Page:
Each state divides assets in an equitable or community property approach. If the state utilizes the equitable distribution method and the settlement was obtained before marriage, the settlement probably will be kept with the settlement’s owner. However, if the state takes the community property route, the state can divide the settlement regardless of whether the settlement was received before or during the marriage.

Can a structured settlement be inherited?

Since the structured settlement annuity is an income annuity, inheritance is treated as such. If the annuity is set up for life contingent payments (life only, joint, and survivor), there is typically no death benefit. This exception would be if a guaranteed term (single or joint life with a period certain) were put into place. If the settlement is structured to pay over a guaranteed fixed period of time, the annuity can usually be inherited for the remainder of the guaranteed installments. Inherited structured settlements should still provide tax-free payments to the beneficiary. Finally, there is a commutation rider on some settlements that allow the inherited annuity to be paid out in a lump-sum payment, so check on that as well.

Which insurance companies sell structured settlement annuities?

Are structured settlement annuities protected and insured?

Structured annuity contracts are protected by your state guaranty association, in which life insurance companies must set aside a reserve to the SGA in case of company insolvency.

What is a structured settlement?

A structured settlement is a type of financial arrangement in which an individual or family receives periodic payments over time, instead of a lump sum payment. The payments are based on the terms established in a legally binding agreement between the parties involved.

How to find my structured settlement?

To find your structured settlement, contact the company that issued it or an attorney who specializes in this type of agreement. They can provide information on the terms of your settlement and what resources are available.

Can a structured settlement be changed?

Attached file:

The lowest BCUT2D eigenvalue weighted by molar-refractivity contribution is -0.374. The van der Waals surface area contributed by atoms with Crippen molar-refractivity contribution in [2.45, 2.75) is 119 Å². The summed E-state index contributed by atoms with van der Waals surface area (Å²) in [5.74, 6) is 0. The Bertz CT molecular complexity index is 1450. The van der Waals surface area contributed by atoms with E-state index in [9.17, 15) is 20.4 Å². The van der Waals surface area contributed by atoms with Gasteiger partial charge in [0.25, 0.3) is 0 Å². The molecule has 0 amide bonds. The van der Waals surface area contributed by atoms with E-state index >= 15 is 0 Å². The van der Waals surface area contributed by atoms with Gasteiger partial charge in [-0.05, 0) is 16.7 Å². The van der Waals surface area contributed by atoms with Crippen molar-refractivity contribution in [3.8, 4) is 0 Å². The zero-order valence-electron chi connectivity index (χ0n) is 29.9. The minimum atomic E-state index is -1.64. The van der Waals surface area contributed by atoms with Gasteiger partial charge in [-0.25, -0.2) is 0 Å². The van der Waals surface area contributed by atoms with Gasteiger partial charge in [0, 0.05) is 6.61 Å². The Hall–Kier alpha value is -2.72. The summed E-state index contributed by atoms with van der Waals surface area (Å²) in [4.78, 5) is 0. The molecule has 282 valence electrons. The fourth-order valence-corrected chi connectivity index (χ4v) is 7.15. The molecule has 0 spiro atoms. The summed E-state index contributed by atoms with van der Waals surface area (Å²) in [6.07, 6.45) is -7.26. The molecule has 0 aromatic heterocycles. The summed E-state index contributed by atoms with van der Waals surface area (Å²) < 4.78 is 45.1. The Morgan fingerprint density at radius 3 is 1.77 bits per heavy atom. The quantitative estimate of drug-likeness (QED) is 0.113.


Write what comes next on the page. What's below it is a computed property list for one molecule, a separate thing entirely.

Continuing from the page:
Yes, a structured settlement can be changed under certain circumstances. Depending on the type of agreement, additional funds or an extension of payments may be allowed by the courts. However, any adjustments must adhere to the terms of the initial agreement.

How does a structured settlement annuity work?

A structured settlement annuity is a payment plan designed to provide long-term financial security. The payments are issued in fixed amounts over a predetermined period of time and can be customized according to an individual’s needs. This type of annuity provides guaranteed payments forever, or for a certain length of time, depending on the contract. Funds from the annuity may also be invested in order to generate additional income.

Do structured settlements earn interest?

Yes, structured settlements can earn interest. Depending on the terms of the settlement, the interest rate may be fixed or variable. Generally speaking, a higher interest rate is associated with longer-term payments, and a lower interest rate is associated with short-term payments. The amount of interest earned can also be affected by other factors such as the type of investments and tax considerations.

Related Reading

Shawn Plummer

CEO, The Annuity Expert

I’m a licensed financial professional focusing on annuities and insurance for more than a decade. My former role was training financial advisors, including for a Fortune Global 500 insurance company. I’ve been featured in Time Magazine, Yahoo! Finance, MSN, SmartAsset, Entrepreneur, Bloomberg, The Simple Dollar, U.S. News and World Report, and Women’s Health Magazine.

The Annuity Expert is an online insurance agency servicing consumers across the United States. My goal is to help you take the guesswork out of retirement planning or find the best insurance coverage at the cheapest rates for you. 

Scroll to Top